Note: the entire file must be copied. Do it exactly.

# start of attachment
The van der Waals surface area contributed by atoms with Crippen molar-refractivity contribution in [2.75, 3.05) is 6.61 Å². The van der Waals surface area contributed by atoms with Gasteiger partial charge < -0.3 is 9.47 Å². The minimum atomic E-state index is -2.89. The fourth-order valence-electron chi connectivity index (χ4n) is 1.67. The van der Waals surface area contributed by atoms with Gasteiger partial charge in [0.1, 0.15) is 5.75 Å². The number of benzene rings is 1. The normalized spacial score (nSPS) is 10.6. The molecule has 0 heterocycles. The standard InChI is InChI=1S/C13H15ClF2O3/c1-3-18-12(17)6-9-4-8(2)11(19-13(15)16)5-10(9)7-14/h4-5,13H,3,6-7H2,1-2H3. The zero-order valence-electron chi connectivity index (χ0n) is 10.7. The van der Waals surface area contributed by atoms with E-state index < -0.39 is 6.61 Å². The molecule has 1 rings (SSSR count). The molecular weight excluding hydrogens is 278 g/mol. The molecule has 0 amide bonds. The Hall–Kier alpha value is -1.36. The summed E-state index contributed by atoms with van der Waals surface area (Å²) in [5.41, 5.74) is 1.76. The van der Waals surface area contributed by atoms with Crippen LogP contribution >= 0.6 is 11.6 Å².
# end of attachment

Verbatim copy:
The van der Waals surface area contributed by atoms with Crippen molar-refractivity contribution in [2.75, 3.05) is 6.61 Å². The van der Waals surface area contributed by atoms with Gasteiger partial charge < -0.3 is 9.47 Å². The minimum atomic E-state index is -2.89. The fourth-order valence-electron chi connectivity index (χ4n) is 1.67. The van der Waals surface area contributed by atoms with Gasteiger partial charge in [0.1, 0.15) is 5.75 Å². The number of benzene rings is 1. The normalized spacial score (nSPS) is 10.6. The molecule has 0 heterocycles. The standard InChI is InChI=1S/C13H15ClF2O3/c1-3-18-12(17)6-9-4-8(2)11(19-13(15)16)5-10(9)7-14/h4-5,13H,3,6-7H2,1-2H3. The zero-order valence-electron chi connectivity index (χ0n) is 10.7. The van der Waals surface area contributed by atoms with E-state index < -0.39 is 6.61 Å². The molecule has 1 rings (SSSR count). The molecular weight excluding hydrogens is 278 g/mol. The molecule has 0 amide bonds. The Hall–Kier alpha value is -1.36. The summed E-state index contributed by atoms with van der Waals surface area (Å²) in [5.41, 5.74) is 1.76. The van der Waals surface area contributed by atoms with Crippen LogP contribution >= 0.6 is 11.6 Å².